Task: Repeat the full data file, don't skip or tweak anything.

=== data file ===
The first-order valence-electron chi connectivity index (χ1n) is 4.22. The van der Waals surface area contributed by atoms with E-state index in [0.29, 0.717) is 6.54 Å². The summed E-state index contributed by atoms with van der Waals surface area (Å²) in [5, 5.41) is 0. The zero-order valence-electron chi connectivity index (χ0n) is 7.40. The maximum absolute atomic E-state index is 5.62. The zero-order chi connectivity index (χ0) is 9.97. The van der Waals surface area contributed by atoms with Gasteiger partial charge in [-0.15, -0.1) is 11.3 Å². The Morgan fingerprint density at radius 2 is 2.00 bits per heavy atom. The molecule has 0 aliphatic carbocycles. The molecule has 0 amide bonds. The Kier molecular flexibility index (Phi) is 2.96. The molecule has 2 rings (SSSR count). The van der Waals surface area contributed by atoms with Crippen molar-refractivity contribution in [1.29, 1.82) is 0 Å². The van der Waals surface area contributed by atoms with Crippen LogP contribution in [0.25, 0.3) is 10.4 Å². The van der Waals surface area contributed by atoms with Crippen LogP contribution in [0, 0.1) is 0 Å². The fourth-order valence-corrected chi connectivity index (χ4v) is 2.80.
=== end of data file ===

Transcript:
The first-order valence-electron chi connectivity index (χ1n) is 4.22. The van der Waals surface area contributed by atoms with E-state index in [0.29, 0.717) is 6.54 Å². The summed E-state index contributed by atoms with van der Waals surface area (Å²) in [5, 5.41) is 0. The zero-order valence-electron chi connectivity index (χ0n) is 7.40. The maximum absolute atomic E-state index is 5.62. The zero-order chi connectivity index (χ0) is 9.97. The van der Waals surface area contributed by atoms with Gasteiger partial charge in [-0.15, -0.1) is 11.3 Å². The Morgan fingerprint density at radius 2 is 2.00 bits per heavy atom. The molecule has 0 aliphatic carbocycles. The molecule has 0 amide bonds. The Kier molecular flexibility index (Phi) is 2.96. The molecule has 2 rings (SSSR count). The van der Waals surface area contributed by atoms with Crippen molar-refractivity contribution in [1.29, 1.82) is 0 Å². The van der Waals surface area contributed by atoms with Crippen LogP contribution in [0.25, 0.3) is 10.4 Å². The van der Waals surface area contributed by atoms with Crippen LogP contribution in [0, 0.1) is 0 Å². The fourth-order valence-corrected chi connectivity index (χ4v) is 2.80.